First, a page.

As I was doing research for my assignment, I came across an interesting article on the internet. It said that technology only has positive effects on the society. The article went on to examine each technology in detail. The first one mentioned was nuclear technology. The author praised nuclear technology and even ventured to say that the deadly nuclear warfare research funded by the US is the major force behind keeping a third World War at bay. I was flabbergasted. Why did such a creative outlook not cross my mind? I was unsure of whether to laugh or cry at such frivolity. This sparked up my curiosity to know what other readers think of this view. Fortunately, almost 99 per cent of the commenters did not agree with the author. We can still put our best hopes in humanity.
Meanwhile, I also interviewed a couple of “common people” as part of my research. These are people who are nearly at the lowest level of the development hierarchy. People who pay the most and benefit the least. What is surprising (and rather alarming) is that they often don’t know this basic fact. When asked if she likes all the development going on around her, Sujatha, a sweeper and cleaner based in our university town, didn’t have to think twice before replying in the positive. She considers it a boon to have technology like the TV and refrigerator at home that makes life easier. Then I asked her if she in support of the changes like more and more trees and fields being replaced by university buildings and pubs, the answer was a flat “No”. Same question asked in two ways, but with a different answer in each case. Another example is from a 15 year old girl, Jayasree, who is the daughter of a dhobi (washerwoman). She loves to draw and play games on the computer. She wants the advancement of technology like washing machines because they make her family’s work easier and faster. But the same washing machines when installed in the university hostels become a blow to their livelihood.
These are clear examples of how dangerously often we let things into our lives that we would have detested, had they lacked all the lure of the shiny, fragile shell of positivity covering them. If you are tempted to attribute this tendency to the “uneducated lower class”, hold on a second. This is a phenomenon that has affected the whole modernity-obsessed world of ours for a while. Just think about this, don’t we all know that all the research and development going on in the field of nuclear warfare, genetic engineering, automobile industry, etc. have more negative implications than there are positive effects? Still most of us diligently pay our taxes so that our governments can continue their noble efforts, apparently for our betterment. We rejoice in each new development. We are thrilled at each successful nuclear test conducted. We celebrate the birth of each deadly missile. What could be more perverse?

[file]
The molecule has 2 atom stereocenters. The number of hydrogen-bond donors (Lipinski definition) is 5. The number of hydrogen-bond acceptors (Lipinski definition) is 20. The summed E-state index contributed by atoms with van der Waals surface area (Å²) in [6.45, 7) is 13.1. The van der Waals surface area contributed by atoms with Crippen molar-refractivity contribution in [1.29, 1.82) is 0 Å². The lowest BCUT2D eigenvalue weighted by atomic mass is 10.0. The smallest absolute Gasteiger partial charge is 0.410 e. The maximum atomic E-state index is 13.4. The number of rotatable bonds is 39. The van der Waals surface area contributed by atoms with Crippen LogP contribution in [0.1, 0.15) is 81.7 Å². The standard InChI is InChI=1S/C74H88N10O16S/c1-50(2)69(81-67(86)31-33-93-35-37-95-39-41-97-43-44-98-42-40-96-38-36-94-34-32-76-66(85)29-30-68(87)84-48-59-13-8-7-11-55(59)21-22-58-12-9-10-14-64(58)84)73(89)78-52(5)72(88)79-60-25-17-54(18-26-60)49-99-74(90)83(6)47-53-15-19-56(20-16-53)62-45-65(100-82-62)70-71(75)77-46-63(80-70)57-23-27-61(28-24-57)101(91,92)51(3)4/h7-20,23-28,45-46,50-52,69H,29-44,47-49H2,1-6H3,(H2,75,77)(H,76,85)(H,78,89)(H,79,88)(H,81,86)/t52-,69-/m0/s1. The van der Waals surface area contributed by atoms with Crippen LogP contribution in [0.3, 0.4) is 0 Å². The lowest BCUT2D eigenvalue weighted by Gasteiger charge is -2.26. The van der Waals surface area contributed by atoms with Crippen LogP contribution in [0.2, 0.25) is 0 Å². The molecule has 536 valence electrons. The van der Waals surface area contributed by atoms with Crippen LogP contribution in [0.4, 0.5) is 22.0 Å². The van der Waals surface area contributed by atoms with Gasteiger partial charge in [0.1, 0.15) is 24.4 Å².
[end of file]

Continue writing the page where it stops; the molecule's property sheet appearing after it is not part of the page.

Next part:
I’m not trying to say that technological development is all negative. It surely has contributed a lot to the society. Without it we would never have had such comforts and experiences as we enjoy today. We would still have been hunting around for food, sleeping in caves and under trees, constantly worried about survival. But there is something that should be acknowledged. Technology has irreversibly changed the world, for better or for worse. Also, the same technology can result in positive or negative outcome depending on who controls it and how. One of the best examples from history is how dynamite, originally invented for the safety of mineworkers, ultimately found use in violence. The Wright brothers would have never imagined that their invention would be used as an instrument for numerous air raids and two of the worst bombings of history. This is what happens with every technology. The true reason for its invention is no longer valid once it is in the mainstream human life. After that, it’s not human need controlling technology, but technology controlling human choices. And that is the point at which it becomes dangerous.
As James Burke told, “the moment man first picked up a stone or a branch to use as a tool, he altered irrevocably the balance between him and his environment. From this point on, the way in which the world around him changed was different. It was no longer regular or predictable. New objects appeared that were not recognizable as a mutation of something that had existed before, and as each one emerged it altered the environment not for a season but for ever. While the number of these tools remained small, their effect took a long time to spread and to cause change. But as they increased, so did their effects: the more the tools, the faster the rate of change.” So, the key is to know when and where to impose control over the blinding speed of technological advancement. As technological change is irreversible, it will be foolishness to try to undo all the changes already occurred. Hence, it is wise to be cautious with the future developments before it’s too late.
The present context tempts me to amend an age old proverb as: “Technology is a good servant but a bad master.”